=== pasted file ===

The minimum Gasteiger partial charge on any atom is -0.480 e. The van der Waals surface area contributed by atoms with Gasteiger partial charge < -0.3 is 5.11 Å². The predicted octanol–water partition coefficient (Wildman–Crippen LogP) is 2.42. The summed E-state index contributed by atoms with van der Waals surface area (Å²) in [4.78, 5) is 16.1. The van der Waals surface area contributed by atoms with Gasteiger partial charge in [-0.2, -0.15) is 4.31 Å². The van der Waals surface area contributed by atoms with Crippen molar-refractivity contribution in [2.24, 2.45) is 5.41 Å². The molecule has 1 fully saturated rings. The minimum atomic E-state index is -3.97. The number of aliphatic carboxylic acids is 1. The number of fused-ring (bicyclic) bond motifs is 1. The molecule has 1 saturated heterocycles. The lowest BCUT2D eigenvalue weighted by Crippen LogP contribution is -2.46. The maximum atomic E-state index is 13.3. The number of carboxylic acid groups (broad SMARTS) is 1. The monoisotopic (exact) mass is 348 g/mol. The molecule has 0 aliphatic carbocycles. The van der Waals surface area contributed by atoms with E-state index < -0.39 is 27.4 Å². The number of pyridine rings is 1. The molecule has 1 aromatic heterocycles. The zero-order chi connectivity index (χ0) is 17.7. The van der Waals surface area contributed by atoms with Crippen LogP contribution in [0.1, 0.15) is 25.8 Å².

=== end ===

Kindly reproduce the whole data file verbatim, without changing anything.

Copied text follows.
The minimum Gasteiger partial charge on any atom is -0.480 e. The van der Waals surface area contributed by atoms with Gasteiger partial charge < -0.3 is 5.11 Å². The predicted octanol–water partition coefficient (Wildman–Crippen LogP) is 2.42. The summed E-state index contributed by atoms with van der Waals surface area (Å²) in [4.78, 5) is 16.1. The van der Waals surface area contributed by atoms with Gasteiger partial charge in [-0.2, -0.15) is 4.31 Å². The van der Waals surface area contributed by atoms with Crippen molar-refractivity contribution in [2.24, 2.45) is 5.41 Å². The molecule has 1 fully saturated rings. The minimum atomic E-state index is -3.97. The number of aliphatic carboxylic acids is 1. The number of fused-ring (bicyclic) bond motifs is 1. The molecule has 1 saturated heterocycles. The lowest BCUT2D eigenvalue weighted by Crippen LogP contribution is -2.46. The maximum atomic E-state index is 13.3. The number of carboxylic acid groups (broad SMARTS) is 1. The monoisotopic (exact) mass is 348 g/mol. The molecule has 0 aliphatic carbocycles. The van der Waals surface area contributed by atoms with E-state index < -0.39 is 27.4 Å². The number of pyridine rings is 1. The molecule has 1 aromatic heterocycles. The zero-order chi connectivity index (χ0) is 17.7. The van der Waals surface area contributed by atoms with Crippen LogP contribution in [0.1, 0.15) is 25.8 Å².